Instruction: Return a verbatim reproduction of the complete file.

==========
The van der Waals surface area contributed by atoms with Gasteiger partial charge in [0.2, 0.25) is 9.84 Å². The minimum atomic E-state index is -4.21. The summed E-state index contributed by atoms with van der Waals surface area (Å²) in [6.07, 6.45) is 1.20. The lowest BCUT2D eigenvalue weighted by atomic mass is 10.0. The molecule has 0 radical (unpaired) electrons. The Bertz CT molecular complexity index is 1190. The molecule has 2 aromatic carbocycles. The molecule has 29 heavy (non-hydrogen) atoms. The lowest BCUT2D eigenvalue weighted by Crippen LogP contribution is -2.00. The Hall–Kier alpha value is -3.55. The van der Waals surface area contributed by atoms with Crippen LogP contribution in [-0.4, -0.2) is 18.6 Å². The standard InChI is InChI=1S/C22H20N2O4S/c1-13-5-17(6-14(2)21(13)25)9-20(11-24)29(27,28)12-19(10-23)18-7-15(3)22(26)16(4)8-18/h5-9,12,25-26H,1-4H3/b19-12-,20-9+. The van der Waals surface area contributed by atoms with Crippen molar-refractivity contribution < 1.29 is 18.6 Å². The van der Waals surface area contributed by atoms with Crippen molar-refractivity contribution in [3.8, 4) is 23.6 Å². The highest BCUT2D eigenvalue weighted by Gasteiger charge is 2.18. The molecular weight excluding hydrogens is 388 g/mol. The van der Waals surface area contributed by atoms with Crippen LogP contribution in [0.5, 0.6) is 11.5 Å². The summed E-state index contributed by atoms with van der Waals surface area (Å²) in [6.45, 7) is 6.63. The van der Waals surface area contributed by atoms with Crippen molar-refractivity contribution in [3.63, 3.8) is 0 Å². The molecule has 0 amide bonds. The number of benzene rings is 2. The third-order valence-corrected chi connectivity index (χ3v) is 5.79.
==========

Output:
The van der Waals surface area contributed by atoms with Gasteiger partial charge in [0.2, 0.25) is 9.84 Å². The minimum atomic E-state index is -4.21. The summed E-state index contributed by atoms with van der Waals surface area (Å²) in [6.07, 6.45) is 1.20. The lowest BCUT2D eigenvalue weighted by atomic mass is 10.0. The molecule has 0 radical (unpaired) electrons. The Bertz CT molecular complexity index is 1190. The molecule has 2 aromatic carbocycles. The molecule has 29 heavy (non-hydrogen) atoms. The lowest BCUT2D eigenvalue weighted by Crippen LogP contribution is -2.00. The Hall–Kier alpha value is -3.55. The van der Waals surface area contributed by atoms with Crippen LogP contribution in [-0.4, -0.2) is 18.6 Å². The standard InChI is InChI=1S/C22H20N2O4S/c1-13-5-17(6-14(2)21(13)25)9-20(11-24)29(27,28)12-19(10-23)18-7-15(3)22(26)16(4)8-18/h5-9,12,25-26H,1-4H3/b19-12-,20-9+. The van der Waals surface area contributed by atoms with Crippen molar-refractivity contribution < 1.29 is 18.6 Å². The van der Waals surface area contributed by atoms with Crippen molar-refractivity contribution in [3.8, 4) is 23.6 Å². The highest BCUT2D eigenvalue weighted by Gasteiger charge is 2.18. The molecular weight excluding hydrogens is 388 g/mol. The van der Waals surface area contributed by atoms with Crippen LogP contribution in [0.5, 0.6) is 11.5 Å². The summed E-state index contributed by atoms with van der Waals surface area (Å²) in [6.45, 7) is 6.63. The van der Waals surface area contributed by atoms with Crippen molar-refractivity contribution in [3.63, 3.8) is 0 Å². The molecule has 0 amide bonds. The number of benzene rings is 2. The third-order valence-corrected chi connectivity index (χ3v) is 5.79.